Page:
This is nothing new for healthcare professionals, however in our profession everything we do and say can be used against us. The difference between us and other professionals is that even if we don’t personally say anything it could be construed as our directions which will then have a similar effect as saying it.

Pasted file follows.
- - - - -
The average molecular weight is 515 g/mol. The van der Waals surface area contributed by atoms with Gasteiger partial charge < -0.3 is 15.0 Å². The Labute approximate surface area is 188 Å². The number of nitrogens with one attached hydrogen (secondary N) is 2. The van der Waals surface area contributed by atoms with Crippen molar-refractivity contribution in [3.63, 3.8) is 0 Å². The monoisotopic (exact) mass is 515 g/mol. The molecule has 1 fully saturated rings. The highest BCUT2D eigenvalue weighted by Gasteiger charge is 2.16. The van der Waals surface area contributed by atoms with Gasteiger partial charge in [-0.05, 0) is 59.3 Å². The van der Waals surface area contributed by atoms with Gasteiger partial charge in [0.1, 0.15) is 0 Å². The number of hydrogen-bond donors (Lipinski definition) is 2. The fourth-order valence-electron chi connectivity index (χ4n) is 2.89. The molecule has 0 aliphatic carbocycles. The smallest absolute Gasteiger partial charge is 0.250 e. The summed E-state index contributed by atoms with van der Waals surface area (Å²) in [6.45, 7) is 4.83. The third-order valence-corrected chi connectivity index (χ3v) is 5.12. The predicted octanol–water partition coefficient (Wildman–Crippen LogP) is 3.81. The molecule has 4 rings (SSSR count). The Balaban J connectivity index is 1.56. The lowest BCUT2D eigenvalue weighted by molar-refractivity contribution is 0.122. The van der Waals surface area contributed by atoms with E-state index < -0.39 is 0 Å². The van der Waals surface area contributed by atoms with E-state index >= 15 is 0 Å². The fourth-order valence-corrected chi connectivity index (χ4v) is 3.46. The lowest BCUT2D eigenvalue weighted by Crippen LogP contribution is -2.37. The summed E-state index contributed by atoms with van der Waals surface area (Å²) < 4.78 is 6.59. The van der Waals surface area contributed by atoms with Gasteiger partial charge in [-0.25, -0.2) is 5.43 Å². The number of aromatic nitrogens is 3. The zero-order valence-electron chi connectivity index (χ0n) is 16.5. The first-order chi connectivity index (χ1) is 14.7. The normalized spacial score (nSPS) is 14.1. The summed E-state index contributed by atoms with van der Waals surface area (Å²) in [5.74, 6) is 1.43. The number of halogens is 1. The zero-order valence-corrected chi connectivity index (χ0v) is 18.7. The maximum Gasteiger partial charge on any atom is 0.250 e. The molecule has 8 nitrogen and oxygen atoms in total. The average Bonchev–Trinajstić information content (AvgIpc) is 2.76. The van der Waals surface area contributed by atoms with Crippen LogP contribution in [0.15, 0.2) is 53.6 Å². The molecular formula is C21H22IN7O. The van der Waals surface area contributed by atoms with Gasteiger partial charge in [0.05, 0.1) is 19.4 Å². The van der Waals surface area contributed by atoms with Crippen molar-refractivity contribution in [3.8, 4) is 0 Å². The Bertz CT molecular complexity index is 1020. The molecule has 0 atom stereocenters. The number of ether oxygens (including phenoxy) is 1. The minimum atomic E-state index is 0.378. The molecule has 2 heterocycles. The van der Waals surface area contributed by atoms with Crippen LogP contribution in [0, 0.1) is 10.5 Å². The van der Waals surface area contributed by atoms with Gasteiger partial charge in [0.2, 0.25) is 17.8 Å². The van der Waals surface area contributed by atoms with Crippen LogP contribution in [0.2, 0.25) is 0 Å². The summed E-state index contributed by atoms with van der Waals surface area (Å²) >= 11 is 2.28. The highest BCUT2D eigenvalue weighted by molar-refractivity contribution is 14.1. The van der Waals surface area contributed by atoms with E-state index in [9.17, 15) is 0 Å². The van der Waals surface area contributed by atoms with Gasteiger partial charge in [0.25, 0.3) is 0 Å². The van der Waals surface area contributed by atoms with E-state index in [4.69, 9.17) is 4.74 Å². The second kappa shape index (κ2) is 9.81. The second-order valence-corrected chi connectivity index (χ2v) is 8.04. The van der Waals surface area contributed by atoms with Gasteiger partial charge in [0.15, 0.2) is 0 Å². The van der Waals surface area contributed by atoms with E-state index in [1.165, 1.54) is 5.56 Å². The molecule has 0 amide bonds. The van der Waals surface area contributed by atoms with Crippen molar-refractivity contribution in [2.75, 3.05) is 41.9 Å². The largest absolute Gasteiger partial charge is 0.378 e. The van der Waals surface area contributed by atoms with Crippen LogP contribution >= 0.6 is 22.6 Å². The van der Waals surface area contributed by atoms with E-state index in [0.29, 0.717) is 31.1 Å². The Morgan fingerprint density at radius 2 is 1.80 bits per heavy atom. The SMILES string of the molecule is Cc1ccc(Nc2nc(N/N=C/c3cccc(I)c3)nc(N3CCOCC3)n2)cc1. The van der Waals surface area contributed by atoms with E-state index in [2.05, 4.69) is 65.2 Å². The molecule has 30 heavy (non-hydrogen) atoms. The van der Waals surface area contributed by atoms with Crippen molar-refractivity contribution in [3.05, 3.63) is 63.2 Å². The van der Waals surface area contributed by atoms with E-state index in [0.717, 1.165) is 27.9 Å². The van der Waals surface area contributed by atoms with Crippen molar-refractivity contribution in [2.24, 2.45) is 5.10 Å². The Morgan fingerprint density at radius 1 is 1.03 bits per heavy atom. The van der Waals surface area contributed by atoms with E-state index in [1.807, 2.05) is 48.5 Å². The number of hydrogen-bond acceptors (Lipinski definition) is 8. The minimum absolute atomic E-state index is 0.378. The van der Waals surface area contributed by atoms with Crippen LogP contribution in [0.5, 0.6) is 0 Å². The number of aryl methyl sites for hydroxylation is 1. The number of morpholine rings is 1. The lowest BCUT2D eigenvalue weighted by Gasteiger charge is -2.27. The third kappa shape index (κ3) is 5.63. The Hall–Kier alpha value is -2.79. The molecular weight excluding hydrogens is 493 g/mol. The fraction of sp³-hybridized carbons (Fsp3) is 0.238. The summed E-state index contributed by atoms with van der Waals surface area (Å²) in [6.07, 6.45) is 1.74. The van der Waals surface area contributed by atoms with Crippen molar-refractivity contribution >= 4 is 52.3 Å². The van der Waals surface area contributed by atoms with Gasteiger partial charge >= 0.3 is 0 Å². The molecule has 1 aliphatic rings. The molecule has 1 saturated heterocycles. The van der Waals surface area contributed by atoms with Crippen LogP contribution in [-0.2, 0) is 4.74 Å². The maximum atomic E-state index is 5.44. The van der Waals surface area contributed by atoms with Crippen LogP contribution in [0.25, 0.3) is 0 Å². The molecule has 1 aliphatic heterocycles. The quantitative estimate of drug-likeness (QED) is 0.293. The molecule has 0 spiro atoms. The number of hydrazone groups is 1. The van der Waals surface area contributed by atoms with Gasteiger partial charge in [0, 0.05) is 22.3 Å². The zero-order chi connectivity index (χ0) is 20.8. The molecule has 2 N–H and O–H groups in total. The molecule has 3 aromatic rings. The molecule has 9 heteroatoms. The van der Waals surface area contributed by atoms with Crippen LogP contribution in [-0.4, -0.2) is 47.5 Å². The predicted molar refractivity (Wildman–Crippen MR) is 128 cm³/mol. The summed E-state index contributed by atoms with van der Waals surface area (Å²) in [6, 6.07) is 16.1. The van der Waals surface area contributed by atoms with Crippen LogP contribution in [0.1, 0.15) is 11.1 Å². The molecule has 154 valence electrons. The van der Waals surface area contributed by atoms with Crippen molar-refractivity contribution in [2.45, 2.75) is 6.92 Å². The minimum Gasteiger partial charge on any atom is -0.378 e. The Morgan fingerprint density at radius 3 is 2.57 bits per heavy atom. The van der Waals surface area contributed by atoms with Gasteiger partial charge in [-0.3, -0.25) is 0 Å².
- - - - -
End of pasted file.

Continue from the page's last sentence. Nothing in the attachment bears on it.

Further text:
Minimizing Liability This is nothing new for healthcare professionals, however in our profession everything we do and say can be used against us. The difference between us and other professionals is that even if we don’t personally say anything it could be construed as our directions which will then have a similar effect as saying it. According to New York malpractice attorney Lee J. Johnson, Esq; “even when you shut off the lights to your practice and go home at night, you could be at risk for committing malpractice if your answering service handles after-hours call inappropriately”. Consider that anybody that answers your telephone calls is acting as your agents. You could actually apply this rule even to your reception personnel as I have see them “providing” medical advice more frequently that I would like to. The bottom-line, as Johnson stated in a video posted on Medscape is: “you are responsible for selection, training and monitoring the service.” So, for example, if a patient calls with a headache and says it is not an emergency, but later is diagnosed with cerebral aneurysm, you are responsible for the answering service’s decision not to call you, and may find yourself defending its actions (and your career) in court. To make matters worse, a trend such as transposing numbers, delaying messages and calls, not dating or timing the calls and even garbled messages may be interpreted as negligence on your part as you may have been aware of the problem but didn’t take actions to correct the same. The truth is that there is not foolproof course of action; however here are some recommendations to mitigate the risk: • Train all your agents on the basics of how to handle patients regardless of medium (e-mail, telephone, person to person); • Write a script for your reception and front staff “agents” and have them stick to it; o Policies and Procedures as it relates to these issues are strongly recommended. • Determine urgency of the call right away and if emergency or if you cannot get to the call within a “reasonable” amount of time have them go to the ER; • Have a back-up for all of your operations, including answering patient calls; • Conduct a risk analysis to identify potential problem areas. Another possible recommendation is to contact us directly to assist with risk assessment, analysis, policy development and training. The important issue at this point in time is that you need to be aware of the risks and take action to mitigate them.